Weekly Nature Journal Project 2017
Month of February
I know that I set the bar rather high when I decided to create a nature journal page every week as part of my nature goals for 2017. I have never attempted anything like this before except for my monthly nature journal project and that was a stretch. Imagine how surprised I am that carving out the time and energy to make a weekly entry has so far, not been too much!
I find that I am thinking about what kind of page I want to create as I go about my outdoor time…looking for meaningful ideas that bring joy not only to the process but in the finished product. I am still journaling inside and not in the fresh air because of the weather, but I am hoping soon to be able to pack up my supplies and hit the trail for some en plein air journaling.
I hope that my pages inspire and encourage you this month.
February is always a month of counting birds not only for Project Feederwatch but for the Great Backyard Bird Count. I always love a good list so it is no surprise that one of my pages is a list of February birds. I also included a comparison of the crow and raven for my own self education. I many times see one or the other flying in my neighborhood and this research will help cement the field marks to look for in identifying one or the other.
My backyard has a violet patch of every increasing size. They seem to pop up in the funniest places, even in the back lawn. When the air is warm, their scent is heavy and sweet. I was reading online about violets and came across an interesting tidbit that explains something fascinating about the violet’s fragrance. I thought it was worthy of a journal page.
I created another backyard inspired page that features our sequoia tree. It really started with finding a sequoia cone on my back deck that prompted me to do a little research about the cones and seeds. Taking time to carefully observe something like the cone, led me to learn so much more about something that I see every day and can become commonplace. A sequoia should be anything but commonplace with its amazing size and resilience.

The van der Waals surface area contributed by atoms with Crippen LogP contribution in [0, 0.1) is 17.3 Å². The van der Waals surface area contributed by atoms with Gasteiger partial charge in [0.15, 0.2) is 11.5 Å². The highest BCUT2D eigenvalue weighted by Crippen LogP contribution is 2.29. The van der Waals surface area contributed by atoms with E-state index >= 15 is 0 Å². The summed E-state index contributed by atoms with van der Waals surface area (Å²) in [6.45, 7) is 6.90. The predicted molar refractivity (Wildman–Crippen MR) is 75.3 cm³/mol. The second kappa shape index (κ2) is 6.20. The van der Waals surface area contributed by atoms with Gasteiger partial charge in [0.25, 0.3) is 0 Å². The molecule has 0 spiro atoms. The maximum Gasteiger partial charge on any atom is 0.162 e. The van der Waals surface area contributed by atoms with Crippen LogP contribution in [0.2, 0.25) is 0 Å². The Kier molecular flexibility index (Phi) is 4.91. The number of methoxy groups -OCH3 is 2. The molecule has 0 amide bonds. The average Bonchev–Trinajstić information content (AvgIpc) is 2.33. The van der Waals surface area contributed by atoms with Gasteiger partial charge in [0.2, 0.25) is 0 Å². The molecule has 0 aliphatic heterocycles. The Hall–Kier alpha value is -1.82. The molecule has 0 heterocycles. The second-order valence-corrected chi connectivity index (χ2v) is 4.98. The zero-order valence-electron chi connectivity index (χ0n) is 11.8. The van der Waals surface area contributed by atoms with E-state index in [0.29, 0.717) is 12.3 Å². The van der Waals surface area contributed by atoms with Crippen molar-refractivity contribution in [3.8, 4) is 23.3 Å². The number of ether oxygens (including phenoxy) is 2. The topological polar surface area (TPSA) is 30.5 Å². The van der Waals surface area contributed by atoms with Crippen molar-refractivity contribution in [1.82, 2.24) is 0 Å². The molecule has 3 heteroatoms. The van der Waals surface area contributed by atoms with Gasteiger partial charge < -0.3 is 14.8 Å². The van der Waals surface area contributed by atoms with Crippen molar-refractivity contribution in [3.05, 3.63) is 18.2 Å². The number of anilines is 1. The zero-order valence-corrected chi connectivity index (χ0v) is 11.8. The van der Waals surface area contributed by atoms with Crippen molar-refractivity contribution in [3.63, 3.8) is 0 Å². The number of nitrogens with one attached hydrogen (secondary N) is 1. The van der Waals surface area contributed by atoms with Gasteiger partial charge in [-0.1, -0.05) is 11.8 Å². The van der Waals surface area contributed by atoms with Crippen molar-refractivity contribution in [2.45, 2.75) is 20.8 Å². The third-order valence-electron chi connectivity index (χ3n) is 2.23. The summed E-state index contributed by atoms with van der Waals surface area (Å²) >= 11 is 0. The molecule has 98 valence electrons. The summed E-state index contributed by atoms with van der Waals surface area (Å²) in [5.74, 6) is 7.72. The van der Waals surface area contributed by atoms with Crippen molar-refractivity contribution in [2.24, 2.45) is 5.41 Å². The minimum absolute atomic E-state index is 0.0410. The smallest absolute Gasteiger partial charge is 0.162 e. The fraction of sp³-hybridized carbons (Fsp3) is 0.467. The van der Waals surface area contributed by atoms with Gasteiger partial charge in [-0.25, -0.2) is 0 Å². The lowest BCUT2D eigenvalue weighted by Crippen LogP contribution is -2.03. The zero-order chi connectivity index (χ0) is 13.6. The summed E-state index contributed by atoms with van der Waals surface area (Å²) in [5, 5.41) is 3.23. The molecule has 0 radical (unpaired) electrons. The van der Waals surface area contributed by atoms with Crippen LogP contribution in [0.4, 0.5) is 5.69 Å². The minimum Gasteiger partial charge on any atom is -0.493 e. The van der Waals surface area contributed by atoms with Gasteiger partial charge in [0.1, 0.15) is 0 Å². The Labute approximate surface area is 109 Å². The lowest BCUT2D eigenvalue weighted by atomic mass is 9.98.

I have a fondness for monthly recap sorts of pages in my journal where I can note little items of interest that come up during the month. It gives me a place to practice my doodling as well.
Don’t forget that I am sharing a nature journal page each week on my Instagram account if you want to see the pages as they unfold. Follow me here: Instagram – outdoorhourchallenge. And, if you want to create a page and share it on your Instagram for me to see, use the hashtag #OHCnaturejournal
Need some help getting started with your own journal?
I shared awhile back some tips for moms who wanted to get started with their own nature journals, but felt they didn’t have the necessary skills. Listed below are three points I wanted to share again in the hope that they will encourage you to get started this month with your nature journal.
1. Keep it simple and don’t be afraid to get started.
A blank page can intimidate even the most seasoned journal-keeper. Work through your fear of failure by starting small and keeping it simple. Be a good role model. If you have children and you are encouraging them to keep a nature journal, you can empathize with their feelings of inadequacy. Be brave and your children will look to your example and be more confident about their own journals.
2. Use a variety of ideas…find something that works for you.
You are not required to sketch. Try something else. Keep a list, include a photo, copy a poem or some facts…just get started. Don’t wait. You may someday feel like sketching or water coloring in your journal but it’s not a requirement. There are no rules for nature journals. Use color and a few well-placed decorations to make your journal more personalized if you feel inclined.
3. A journal can be a private place of joy.
Remind yourself that your journal is a personal keepsake and a record of your thoughts and experiences. You do not need to share it with anyone…in real life or on the internet. If it makes you happy, that is all that counts.